The Armenian Genocide took place in Turkey during World War I. The Ottoman Empire was in control of Turkey at the time with their capital in Istanbul. They were ruled by a sultan and were also predominantly Muslim. The Armenians were a Christian group that was forced to live a second class existence because of Ottoman policies towards them. After years of Armenian groups demanding more protection from neighboring groups like the Kurds and more political autonomy, the Ottomans decided to resolve what they called the, “Armenian Question” once and for all when World War I broke out.
Under the cover of what was publically called a “resettlement program” tens of thousands of Armenians were rounded up and marched by government troops towards the deserts of Syria. They were treated harshly, forced to walk and given little food and water. Those that didn’t die in the death march were systematically starved and buried in mass graves. The Ottoman government then plundered the wealth of the Armenians that was left behind, and tried to play down the entire episode as best they could. Some resistance did occur, such as in the city of Urfa and Van, for the most part any Armenians who resisted were killed by army irregulars and civilian Turks. Atrocities such as rape and torture were commonplace as the Armenians were marched south.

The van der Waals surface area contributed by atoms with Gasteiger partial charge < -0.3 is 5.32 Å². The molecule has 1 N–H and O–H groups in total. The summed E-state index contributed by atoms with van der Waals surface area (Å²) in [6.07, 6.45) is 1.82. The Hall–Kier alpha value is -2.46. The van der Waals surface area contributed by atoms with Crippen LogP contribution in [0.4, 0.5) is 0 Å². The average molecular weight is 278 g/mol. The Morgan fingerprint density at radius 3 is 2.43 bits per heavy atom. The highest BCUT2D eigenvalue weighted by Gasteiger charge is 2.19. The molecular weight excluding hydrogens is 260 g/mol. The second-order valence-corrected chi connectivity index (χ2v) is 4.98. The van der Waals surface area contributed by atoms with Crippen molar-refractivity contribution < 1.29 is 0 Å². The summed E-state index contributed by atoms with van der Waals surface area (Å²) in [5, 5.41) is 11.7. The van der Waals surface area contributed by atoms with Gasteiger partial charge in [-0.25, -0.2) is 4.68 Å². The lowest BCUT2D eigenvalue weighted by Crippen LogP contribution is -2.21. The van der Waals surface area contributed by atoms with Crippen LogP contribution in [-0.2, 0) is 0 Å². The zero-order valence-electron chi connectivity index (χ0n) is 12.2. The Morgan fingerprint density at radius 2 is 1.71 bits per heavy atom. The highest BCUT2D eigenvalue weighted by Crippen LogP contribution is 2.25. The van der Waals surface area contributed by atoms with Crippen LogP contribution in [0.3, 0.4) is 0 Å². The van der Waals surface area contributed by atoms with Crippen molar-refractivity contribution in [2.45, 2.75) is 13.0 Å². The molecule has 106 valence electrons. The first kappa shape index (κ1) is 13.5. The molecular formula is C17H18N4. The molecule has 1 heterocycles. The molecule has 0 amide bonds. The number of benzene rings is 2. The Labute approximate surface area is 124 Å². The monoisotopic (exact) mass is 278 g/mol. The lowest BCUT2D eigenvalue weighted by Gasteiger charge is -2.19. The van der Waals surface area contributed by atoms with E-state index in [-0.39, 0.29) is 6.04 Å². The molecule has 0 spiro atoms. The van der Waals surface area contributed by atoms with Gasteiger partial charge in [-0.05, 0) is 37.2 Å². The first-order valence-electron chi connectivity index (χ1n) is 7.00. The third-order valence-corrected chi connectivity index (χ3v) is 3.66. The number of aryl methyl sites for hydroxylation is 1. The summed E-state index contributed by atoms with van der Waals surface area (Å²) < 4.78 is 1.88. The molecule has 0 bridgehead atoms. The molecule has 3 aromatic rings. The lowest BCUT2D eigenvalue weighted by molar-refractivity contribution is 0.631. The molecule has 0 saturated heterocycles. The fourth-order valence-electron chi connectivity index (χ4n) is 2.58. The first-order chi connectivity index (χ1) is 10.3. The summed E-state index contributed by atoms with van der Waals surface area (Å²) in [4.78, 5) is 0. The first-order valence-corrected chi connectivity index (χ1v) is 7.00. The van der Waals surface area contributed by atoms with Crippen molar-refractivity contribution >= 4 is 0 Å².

Foreign governments began to get wind of the “relocation” and sent aide as the war drew to a close. American and French relief supplies were sent and saved countless lives, but by them more than 1.5 million Armenians had been killed and hardly any Armenians lived in their historic homeland. The Turkish government has adopted a policy of denying that a genocide ever took place, a policy which they continue to this day.